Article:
Same-sex couples have started marrying in some of the most conservative US states, many of which had hoped to fight to maintain their bans on gay marriage in the supreme court. Such hopes ended on Monday, when the high court declined to hear appeals on the subject. The total number of states allowing gay marriage is expected to climb to 35 , the latest being North Carolina, where couples began marrying on Friday evening. Many of the appeals court rulings the supreme court declined to hear came from circuit courts, appeals courts that split the country by regional districts.
A Brief History of Civil Rights in the United States
Same Sex Marriage States
In a resounding, coast-to-coast rejection of same-sex marriage, voters in 11 states approved constitutional amendments Tuesday limiting marriage to one man and one woman. The bans won by a 3-to-1 margin in Kentucky and Georgia, 3-to-2 in Ohio, and 6-to-1 in Mississippi. The Ohio measure, considered the broadest of the 11 because it barred any legal status that "intends to approximate marriage," gathered equal support from men and women, blacks and whites. In Georgia, Ohio and Mississippi, gay-rights activists were considering court challenges of the newly approved amendments.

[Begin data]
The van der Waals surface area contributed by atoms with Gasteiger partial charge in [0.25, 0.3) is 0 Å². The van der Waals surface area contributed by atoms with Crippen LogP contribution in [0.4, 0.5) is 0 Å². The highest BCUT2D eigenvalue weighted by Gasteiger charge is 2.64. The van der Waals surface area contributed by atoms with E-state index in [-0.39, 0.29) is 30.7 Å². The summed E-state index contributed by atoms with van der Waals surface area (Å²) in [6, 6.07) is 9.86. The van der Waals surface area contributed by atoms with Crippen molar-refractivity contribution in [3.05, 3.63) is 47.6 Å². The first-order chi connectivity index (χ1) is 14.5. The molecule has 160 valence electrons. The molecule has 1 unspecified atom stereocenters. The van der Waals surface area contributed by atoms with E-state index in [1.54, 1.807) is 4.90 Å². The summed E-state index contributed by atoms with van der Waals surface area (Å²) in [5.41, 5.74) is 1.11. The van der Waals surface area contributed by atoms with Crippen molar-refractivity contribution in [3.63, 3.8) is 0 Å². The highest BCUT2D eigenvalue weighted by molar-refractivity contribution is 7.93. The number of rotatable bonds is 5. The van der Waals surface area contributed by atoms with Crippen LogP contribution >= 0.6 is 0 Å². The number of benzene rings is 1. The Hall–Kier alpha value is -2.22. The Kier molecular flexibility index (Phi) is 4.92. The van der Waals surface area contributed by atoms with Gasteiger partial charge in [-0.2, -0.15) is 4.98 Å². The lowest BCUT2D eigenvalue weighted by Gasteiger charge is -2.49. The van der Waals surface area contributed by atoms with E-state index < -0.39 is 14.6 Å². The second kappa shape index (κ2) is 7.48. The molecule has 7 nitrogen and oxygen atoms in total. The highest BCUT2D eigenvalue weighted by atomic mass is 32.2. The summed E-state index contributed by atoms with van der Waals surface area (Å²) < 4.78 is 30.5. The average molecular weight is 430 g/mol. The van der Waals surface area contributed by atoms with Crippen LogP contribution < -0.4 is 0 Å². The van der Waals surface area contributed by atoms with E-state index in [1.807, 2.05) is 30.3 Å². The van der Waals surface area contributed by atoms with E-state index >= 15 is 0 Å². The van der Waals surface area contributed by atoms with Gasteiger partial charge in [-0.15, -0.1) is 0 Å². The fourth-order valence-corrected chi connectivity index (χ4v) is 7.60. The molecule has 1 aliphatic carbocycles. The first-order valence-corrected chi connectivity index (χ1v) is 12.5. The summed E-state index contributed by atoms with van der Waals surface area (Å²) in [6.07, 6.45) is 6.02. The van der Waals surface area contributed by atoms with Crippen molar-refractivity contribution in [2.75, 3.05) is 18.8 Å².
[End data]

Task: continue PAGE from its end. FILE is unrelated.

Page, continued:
Ban gay marriage in the United States
In a resounding, coast-to-coast rejection of gay marriage, voters in 11 states approved constitutional amendments Tuesday limiting marriage to one man and one woman. The bans won by a 3-to-1 margin in Kentucky, Georgia and Arkansas, 3-to-2 in Ohio, and 6-to-1 in Mississippi. Gay rights leaders were dismayed by the results but declared that their struggle for marriage equality would continue unabated.
The first lawsuits involving same-sex marriage started in the s, bringing the question of civil marriage rights for same-sex couples to public attention. Many of these lawsuits were unsuccessful. Del Martin and Phyllis Lyon become the first gay couple to marry and receive official recognition after being together for 50 years.